Newspapers: Small-space ads ran in national dailies, local dailies and urban weeklies. The brand also had a presence in the promotional sections and publications produced by various papers. In addition, a Canada Day newspaper rain bag was created to promote a special July 1 site offer.

Magazines: Half-page horizontal full-colour ads appeared in national consumer magazines (including Maclean’s, Time, Chart, Shift, En Route and The Hockey News), as well as local city magazines such as Toronto Life and Vancouver Magazine.

The Results

All told, exceeded its aggressive initial sales objectives by some 200%. By October 1999, awareness of the Web site among Ontario book buyers stood at 20.4%, versus 10.6% back in April. What’s more, after just three months of advertising, it was the second most recognized online brand among book buyers across Canada.

Competitors recognized that the campaign was working too; the entire media plan was copied by another player several months after the launch.

Awareness of in this country now equals that of – and as of last October, more Canadians were shopping at the Chapters site. Sales for the most recent quarter exceeded those of the previous year by a whopping 2000%.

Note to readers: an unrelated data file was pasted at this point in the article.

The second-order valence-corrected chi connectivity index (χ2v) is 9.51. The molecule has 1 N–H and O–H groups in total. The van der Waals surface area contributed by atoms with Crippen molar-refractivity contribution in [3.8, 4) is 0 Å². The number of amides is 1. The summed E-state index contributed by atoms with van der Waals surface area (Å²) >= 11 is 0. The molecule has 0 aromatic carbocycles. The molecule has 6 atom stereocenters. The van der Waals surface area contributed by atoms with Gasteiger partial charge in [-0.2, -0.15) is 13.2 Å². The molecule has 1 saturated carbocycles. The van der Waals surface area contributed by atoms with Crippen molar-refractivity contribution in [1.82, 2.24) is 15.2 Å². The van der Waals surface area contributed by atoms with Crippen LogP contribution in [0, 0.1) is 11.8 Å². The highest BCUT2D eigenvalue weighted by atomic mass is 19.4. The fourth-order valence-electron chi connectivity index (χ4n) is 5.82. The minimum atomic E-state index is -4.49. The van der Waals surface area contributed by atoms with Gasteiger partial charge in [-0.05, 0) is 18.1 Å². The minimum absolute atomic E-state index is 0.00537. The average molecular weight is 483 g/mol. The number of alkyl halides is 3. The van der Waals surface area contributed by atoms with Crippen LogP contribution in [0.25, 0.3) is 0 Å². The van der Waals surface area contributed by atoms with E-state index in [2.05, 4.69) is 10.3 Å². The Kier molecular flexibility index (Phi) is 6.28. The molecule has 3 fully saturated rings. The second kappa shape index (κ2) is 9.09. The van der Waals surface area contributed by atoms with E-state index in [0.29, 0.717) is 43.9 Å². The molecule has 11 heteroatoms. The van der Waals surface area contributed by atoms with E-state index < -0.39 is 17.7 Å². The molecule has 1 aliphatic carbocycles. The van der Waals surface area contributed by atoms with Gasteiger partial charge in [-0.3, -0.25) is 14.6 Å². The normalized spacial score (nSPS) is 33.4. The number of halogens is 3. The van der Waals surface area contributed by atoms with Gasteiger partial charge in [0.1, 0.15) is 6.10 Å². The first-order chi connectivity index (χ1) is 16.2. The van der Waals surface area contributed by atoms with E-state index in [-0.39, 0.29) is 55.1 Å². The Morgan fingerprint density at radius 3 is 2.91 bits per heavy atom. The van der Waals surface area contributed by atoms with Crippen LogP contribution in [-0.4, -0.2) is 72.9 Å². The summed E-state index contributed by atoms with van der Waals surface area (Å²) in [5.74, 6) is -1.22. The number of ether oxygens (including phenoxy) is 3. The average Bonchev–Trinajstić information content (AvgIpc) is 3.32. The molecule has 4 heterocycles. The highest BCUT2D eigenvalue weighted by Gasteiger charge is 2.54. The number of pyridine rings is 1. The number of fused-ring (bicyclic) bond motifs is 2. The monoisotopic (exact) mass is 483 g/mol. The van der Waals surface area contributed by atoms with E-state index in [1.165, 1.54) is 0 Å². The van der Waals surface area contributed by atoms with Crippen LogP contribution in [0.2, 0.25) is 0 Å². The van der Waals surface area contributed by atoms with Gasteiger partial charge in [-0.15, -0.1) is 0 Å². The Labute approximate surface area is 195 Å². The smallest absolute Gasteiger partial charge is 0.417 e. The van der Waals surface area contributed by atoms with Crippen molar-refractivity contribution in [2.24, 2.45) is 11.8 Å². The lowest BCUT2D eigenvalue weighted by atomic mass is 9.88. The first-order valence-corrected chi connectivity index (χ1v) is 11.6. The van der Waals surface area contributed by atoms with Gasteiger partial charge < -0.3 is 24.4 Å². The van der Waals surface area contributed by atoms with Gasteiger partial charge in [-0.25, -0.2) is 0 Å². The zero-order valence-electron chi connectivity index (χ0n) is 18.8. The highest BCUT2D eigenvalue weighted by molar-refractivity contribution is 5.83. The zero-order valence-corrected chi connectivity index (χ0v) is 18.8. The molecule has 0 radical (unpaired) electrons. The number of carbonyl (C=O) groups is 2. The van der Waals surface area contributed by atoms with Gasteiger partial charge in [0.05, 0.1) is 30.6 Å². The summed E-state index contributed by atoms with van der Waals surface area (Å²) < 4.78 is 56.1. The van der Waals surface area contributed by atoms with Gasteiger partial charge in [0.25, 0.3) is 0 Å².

Also in this report:

* Bates takes the cake p.BMP2

* MaxAir fires on all cylinders: Multi-tiered plan for high-menthol gum was imbued with irreverence p.BMP3

* Dentyne Ice kisses up to teens with party promo: Initiative was designed to drive both brand awareness and sales p.BMP4

* Kool-Aid placement reflected fun, refreshment p.BMP6

* Aussie creates ‘in your face’ presence: Repositions brand as funky, outrageous p.BMP8

* Guerrilla tactics get Panasonic noticed: Campaign used underground channels to reach club crowd p.BMP10

* Much VJ follows his Natural Instincts on air p.BMP12